Appeals from convictions after trial by jury in the United States District Court for the Eastern District of New York, Mark A. Costantino, Judge, on charges of bank robbery with use of deadly weapons, 18 U.S.C. § 2113(a) and (d). Affirmed.
Oakes, Circuit Judge, Frankel and Kelleher, District Judges.*fn* Oakes, Circuit Judge (concurring).
Appellants, John Matthew Boston and Ernest Moore, were found guilty by a jury on April 5, 1974, of robbing a federally insured bank, 18 U.S.C. § 2113(a), and of employing deadly weapons in the commission of that robbery, 18 U.S.C. § 2113(d). Both received concurrent sentences of 20 years in prison. Upon the ample evidence, and for the reasons hereinafter outlined, we overrule the several grounds of appeal and affirm the convictions.
From the evidence for the prosecution in the five-day trial (no evidence being offered by defendants), the jury was entitled, perhaps substantially compelled, to find the following facts:
Three men, the two appellants and Daniel Washington,*fn1 robbed the Baisley Park (Queens, New York) branch of the National Bank of North America on the morning of June 2, 1971. The robbery lasted about ten minutes, the perpetrators insisting that the vault be opened after they had robbed the tellers' stations. More than $185,000 was stolen, including $1,000 in twenty dollar bills whose serial numbers had been recorded before they were placed in the vault as "bait money."
The two key witnesses to the robbery were a bank guard, John Jackson, and the branch manager, Joseph Dente. Dente was ordered by Boston to open the vault; he spent three to five minutes with Boston and Moore in the vault area. Jackson was searched by Moore and observed Boston for five minutes during the robbery. After the robbers fled, Jackson chased them in his own car and was able to record the license plate number of the getaway car. Jackson, Dente, and other witnesses to the robbery were interviewed within one hour of the robbery by New York City Police Officers and by special agents of the F.B.I. A composite description of the three suspects was broadcast, as was a description of the getaway car. At the trial David Moore testified that he had loaned the getaway car to his brother, appellant Ernest Moore, before the robbery. David Moore explained in his testimony that the vehicle had been loaned to him by his employer a few days earlier.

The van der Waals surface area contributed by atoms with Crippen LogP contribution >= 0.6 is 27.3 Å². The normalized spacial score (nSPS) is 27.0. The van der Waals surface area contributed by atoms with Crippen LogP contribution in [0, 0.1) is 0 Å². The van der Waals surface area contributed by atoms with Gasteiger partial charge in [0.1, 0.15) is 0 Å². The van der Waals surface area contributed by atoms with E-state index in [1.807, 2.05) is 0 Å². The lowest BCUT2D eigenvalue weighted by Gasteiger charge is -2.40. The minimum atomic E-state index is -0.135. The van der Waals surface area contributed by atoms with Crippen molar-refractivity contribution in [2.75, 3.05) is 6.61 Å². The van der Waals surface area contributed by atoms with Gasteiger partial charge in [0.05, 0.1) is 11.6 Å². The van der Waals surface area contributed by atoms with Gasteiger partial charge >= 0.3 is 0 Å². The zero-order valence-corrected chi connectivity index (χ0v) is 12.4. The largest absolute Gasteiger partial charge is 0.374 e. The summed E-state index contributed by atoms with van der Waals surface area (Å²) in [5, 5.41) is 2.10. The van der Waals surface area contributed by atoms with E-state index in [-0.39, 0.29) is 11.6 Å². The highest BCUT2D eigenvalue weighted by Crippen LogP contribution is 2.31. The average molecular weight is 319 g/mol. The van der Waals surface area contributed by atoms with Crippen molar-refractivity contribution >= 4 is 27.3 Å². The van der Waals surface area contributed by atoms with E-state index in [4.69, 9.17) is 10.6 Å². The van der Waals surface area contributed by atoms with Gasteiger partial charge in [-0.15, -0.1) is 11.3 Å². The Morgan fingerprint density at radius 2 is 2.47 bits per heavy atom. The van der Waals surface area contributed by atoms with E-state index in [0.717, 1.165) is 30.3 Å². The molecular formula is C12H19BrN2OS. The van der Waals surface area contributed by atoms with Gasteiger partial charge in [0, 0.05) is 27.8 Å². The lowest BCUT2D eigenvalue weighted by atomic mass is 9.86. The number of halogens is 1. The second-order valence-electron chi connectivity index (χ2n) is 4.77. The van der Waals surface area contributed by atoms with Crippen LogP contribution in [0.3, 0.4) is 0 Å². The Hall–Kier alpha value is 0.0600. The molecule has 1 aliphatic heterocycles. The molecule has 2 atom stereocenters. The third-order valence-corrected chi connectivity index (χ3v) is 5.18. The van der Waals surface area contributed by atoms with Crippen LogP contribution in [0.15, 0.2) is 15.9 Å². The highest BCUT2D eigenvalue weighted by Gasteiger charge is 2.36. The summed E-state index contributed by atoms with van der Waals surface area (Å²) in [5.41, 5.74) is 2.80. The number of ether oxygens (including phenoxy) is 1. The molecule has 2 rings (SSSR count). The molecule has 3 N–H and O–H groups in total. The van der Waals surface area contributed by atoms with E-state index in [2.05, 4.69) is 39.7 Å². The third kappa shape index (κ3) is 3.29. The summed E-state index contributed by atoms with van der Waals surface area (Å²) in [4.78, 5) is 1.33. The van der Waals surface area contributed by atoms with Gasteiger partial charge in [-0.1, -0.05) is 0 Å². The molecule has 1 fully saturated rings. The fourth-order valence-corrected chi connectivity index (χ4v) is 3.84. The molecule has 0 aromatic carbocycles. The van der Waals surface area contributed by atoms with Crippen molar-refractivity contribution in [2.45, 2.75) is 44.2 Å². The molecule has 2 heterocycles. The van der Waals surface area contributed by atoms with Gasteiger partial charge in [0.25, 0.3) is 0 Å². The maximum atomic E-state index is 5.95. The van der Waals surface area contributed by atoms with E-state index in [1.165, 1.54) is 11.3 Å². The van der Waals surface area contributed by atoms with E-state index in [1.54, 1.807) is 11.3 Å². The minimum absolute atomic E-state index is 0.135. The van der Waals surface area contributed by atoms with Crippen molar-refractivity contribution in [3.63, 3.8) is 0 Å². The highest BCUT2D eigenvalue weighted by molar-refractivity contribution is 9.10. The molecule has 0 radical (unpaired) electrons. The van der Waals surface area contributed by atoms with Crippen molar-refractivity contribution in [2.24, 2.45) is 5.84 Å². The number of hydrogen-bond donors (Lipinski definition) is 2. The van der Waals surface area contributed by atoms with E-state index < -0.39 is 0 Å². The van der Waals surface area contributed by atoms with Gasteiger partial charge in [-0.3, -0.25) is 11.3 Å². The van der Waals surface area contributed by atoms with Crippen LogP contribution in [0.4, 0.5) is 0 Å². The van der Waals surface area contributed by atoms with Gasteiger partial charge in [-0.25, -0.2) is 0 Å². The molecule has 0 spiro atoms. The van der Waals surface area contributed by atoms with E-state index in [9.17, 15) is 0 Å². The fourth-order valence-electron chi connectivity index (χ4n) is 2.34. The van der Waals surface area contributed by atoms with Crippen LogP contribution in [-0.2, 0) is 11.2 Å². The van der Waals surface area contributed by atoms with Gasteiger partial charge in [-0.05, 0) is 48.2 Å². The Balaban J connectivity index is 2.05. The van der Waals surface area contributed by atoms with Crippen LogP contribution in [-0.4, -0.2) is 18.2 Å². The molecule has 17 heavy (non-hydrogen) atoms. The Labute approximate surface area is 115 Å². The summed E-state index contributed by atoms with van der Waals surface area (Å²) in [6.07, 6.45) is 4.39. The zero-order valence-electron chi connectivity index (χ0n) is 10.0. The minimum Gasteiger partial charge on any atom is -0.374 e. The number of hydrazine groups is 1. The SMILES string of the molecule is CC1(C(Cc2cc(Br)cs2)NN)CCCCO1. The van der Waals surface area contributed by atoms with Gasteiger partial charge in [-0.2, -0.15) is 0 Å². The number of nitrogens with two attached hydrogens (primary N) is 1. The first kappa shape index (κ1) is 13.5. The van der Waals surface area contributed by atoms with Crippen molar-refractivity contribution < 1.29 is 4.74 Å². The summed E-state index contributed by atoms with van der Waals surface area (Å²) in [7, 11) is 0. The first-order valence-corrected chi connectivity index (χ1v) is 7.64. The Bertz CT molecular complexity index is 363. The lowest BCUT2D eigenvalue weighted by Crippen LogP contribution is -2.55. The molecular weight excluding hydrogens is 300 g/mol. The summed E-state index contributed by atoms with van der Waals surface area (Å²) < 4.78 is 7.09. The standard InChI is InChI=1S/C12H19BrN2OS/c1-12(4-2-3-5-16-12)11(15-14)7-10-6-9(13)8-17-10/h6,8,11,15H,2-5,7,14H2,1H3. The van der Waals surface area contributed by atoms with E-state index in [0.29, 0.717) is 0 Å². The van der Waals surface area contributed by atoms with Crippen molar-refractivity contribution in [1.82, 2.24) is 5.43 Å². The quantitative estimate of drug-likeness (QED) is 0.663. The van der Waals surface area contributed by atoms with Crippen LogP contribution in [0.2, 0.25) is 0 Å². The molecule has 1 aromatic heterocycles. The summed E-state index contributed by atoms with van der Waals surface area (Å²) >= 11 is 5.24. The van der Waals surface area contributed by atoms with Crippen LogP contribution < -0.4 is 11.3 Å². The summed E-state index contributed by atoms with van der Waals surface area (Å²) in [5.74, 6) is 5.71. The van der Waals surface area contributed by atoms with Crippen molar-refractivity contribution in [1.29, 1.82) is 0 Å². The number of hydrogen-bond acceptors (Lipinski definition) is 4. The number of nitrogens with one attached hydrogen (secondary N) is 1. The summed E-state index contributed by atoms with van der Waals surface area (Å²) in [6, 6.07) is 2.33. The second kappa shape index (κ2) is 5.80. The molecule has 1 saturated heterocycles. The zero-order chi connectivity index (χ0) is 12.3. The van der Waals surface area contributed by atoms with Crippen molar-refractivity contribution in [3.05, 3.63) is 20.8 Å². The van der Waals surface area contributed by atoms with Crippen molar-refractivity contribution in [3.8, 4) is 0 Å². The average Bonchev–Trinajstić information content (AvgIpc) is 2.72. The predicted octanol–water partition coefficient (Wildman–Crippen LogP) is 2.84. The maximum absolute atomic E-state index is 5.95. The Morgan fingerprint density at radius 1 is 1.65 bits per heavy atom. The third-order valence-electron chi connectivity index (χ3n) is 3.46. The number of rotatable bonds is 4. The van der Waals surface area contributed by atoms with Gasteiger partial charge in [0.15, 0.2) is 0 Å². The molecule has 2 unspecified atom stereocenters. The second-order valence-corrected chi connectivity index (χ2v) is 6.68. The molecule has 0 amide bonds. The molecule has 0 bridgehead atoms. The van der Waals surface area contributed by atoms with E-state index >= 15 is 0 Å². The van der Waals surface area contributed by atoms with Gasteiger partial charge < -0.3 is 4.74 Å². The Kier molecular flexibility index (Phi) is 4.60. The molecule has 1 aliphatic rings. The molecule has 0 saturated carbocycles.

Other evidence of appellants' guilt is either immaterial to the points on appeal or will emerge as those points are treated in later portions of this opinion.
II. The Arrest of Appellant Boston
Bank guard Jackson, who chased the appellants in his own car until he lost sight of their vehicle "a good distance from the bank," was able to give the police a description of the getaway car and its license plate number. The getaway car was located later on the day of the robbery at a parking lot in Queens, New York, and surveillance was established by the F.B.I. At 2:30 the following morning, a "gypsy" taxicab approached the area where the car was parked. The driver, appellant Boston, got out and walked around the area. While Boston was thus engaged, co-defendant Washington left the taxi and proceeded to the vicinity of the getaway car. Washington looked into the car, threw something at the windshield, and returned to the taxi. Boston, having returned to the driver's seat, turned the headlights of the taxi on and then off, proceeded down the block, and made a U-turn. The F.B.I. agents intercepted the cab on its way back and forced it to stop.
The agents ordered Boston to get out of the cab and to identify himself. He gave a false name, after which the agents asked for identification. Boston gave them his wallet, which contained a driver's license with his true name on it. Boston then admitted his identity, and both he and Washington were placed under arrest.
Boston claims that the F.B.I. agents at the scene of the getaway car did not have probable cause either to stop the taxi he was driving or to arrest him. Both contentions are unsound. The agents had been provided with a description of the getaway car and its license plate number. They also had a composite description of the robbers, including their race, height, weight, approximate age, and hairstyle. The appearance of the two men at the scene in the dark of the morning, evidently resembling the descriptions enough to make this a cogent factor in Judge Costantino's determination, followed by their strange and deeply suspicious behavior around the getaway car, justified the stop following the U-turn. Terry v. Ohio, 392 U.S. 1, 20 L. Ed. 2d 889, 88 S. Ct. 1868 (1968). After Boston had falsely identified himself, his identification papers revealed that his true name was one the officers had received from an ...